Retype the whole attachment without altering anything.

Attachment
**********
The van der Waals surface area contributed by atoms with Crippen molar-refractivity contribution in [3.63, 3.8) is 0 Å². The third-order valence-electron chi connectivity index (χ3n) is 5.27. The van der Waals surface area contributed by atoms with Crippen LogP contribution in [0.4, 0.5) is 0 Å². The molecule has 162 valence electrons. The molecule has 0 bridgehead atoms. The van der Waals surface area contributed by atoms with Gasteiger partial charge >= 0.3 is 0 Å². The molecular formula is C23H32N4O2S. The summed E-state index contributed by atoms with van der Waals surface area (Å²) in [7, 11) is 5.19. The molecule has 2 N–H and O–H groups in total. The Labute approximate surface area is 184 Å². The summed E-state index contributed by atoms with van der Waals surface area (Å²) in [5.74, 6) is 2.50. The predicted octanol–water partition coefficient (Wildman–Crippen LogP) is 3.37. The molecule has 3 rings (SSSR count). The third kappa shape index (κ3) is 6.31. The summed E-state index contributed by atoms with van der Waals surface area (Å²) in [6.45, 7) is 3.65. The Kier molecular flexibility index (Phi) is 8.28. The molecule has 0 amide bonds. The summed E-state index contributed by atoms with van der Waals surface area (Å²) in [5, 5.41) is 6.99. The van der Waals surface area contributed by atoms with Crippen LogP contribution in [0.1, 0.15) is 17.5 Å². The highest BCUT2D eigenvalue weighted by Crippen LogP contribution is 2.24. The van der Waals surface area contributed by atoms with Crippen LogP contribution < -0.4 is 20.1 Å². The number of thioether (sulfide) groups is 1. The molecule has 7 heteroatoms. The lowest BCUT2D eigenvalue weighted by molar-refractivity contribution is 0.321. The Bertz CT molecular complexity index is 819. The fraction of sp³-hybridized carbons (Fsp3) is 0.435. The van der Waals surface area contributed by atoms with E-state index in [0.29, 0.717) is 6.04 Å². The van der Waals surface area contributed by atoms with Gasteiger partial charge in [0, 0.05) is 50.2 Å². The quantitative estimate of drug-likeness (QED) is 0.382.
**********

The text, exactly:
The van der Waals surface area contributed by atoms with Crippen molar-refractivity contribution in [3.63, 3.8) is 0 Å². The third-order valence-electron chi connectivity index (χ3n) is 5.27. The van der Waals surface area contributed by atoms with Crippen LogP contribution in [0.4, 0.5) is 0 Å². The molecule has 162 valence electrons. The molecule has 0 bridgehead atoms. The van der Waals surface area contributed by atoms with Gasteiger partial charge >= 0.3 is 0 Å². The molecular formula is C23H32N4O2S. The summed E-state index contributed by atoms with van der Waals surface area (Å²) in [7, 11) is 5.19. The molecule has 2 N–H and O–H groups in total. The Labute approximate surface area is 184 Å². The summed E-state index contributed by atoms with van der Waals surface area (Å²) in [5.74, 6) is 2.50. The predicted octanol–water partition coefficient (Wildman–Crippen LogP) is 3.37. The molecule has 3 rings (SSSR count). The third kappa shape index (κ3) is 6.31. The summed E-state index contributed by atoms with van der Waals surface area (Å²) in [6.45, 7) is 3.65. The Kier molecular flexibility index (Phi) is 8.28. The molecule has 0 amide bonds. The summed E-state index contributed by atoms with van der Waals surface area (Å²) in [5, 5.41) is 6.99. The van der Waals surface area contributed by atoms with Crippen LogP contribution in [0.1, 0.15) is 17.5 Å². The highest BCUT2D eigenvalue weighted by Crippen LogP contribution is 2.24. The van der Waals surface area contributed by atoms with Crippen LogP contribution < -0.4 is 20.1 Å². The number of thioether (sulfide) groups is 1. The molecule has 7 heteroatoms. The lowest BCUT2D eigenvalue weighted by molar-refractivity contribution is 0.321. The Bertz CT molecular complexity index is 819. The fraction of sp³-hybridized carbons (Fsp3) is 0.435. The van der Waals surface area contributed by atoms with E-state index in [0.29, 0.717) is 6.04 Å². The van der Waals surface area contributed by atoms with Gasteiger partial charge in [0, 0.05) is 50.2 Å². The quantitative estimate of drug-likeness (QED) is 0.382.